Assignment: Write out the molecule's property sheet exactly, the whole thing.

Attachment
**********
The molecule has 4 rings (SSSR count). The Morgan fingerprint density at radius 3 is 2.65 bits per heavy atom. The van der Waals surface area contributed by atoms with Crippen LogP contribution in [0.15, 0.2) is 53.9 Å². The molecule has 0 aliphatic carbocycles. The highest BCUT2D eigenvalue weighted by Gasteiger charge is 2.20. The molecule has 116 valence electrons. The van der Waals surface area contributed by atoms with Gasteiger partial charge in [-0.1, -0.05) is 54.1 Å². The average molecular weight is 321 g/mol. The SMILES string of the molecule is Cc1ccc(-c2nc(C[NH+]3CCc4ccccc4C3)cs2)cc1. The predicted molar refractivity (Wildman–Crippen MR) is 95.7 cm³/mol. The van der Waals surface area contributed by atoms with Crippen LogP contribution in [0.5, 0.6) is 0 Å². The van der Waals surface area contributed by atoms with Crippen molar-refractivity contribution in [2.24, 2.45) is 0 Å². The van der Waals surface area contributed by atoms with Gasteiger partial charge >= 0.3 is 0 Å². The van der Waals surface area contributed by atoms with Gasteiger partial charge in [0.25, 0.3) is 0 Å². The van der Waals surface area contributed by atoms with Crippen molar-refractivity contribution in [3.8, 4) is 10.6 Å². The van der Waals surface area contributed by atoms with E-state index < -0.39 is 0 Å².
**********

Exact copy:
The molecule has 4 rings (SSSR count). The Morgan fingerprint density at radius 3 is 2.65 bits per heavy atom. The van der Waals surface area contributed by atoms with Crippen LogP contribution in [0.15, 0.2) is 53.9 Å². The molecule has 0 aliphatic carbocycles. The highest BCUT2D eigenvalue weighted by Gasteiger charge is 2.20. The molecule has 116 valence electrons. The van der Waals surface area contributed by atoms with Gasteiger partial charge in [-0.1, -0.05) is 54.1 Å². The average molecular weight is 321 g/mol. The SMILES string of the molecule is Cc1ccc(-c2nc(C[NH+]3CCc4ccccc4C3)cs2)cc1. The predicted molar refractivity (Wildman–Crippen MR) is 95.7 cm³/mol. The van der Waals surface area contributed by atoms with Crippen LogP contribution in [0.5, 0.6) is 0 Å². The van der Waals surface area contributed by atoms with Crippen molar-refractivity contribution in [2.24, 2.45) is 0 Å². The van der Waals surface area contributed by atoms with Gasteiger partial charge >= 0.3 is 0 Å². The van der Waals surface area contributed by atoms with Gasteiger partial charge in [0.25, 0.3) is 0 Å². The van der Waals surface area contributed by atoms with Crippen molar-refractivity contribution in [3.8, 4) is 10.6 Å². The van der Waals surface area contributed by atoms with E-state index < -0.39 is 0 Å².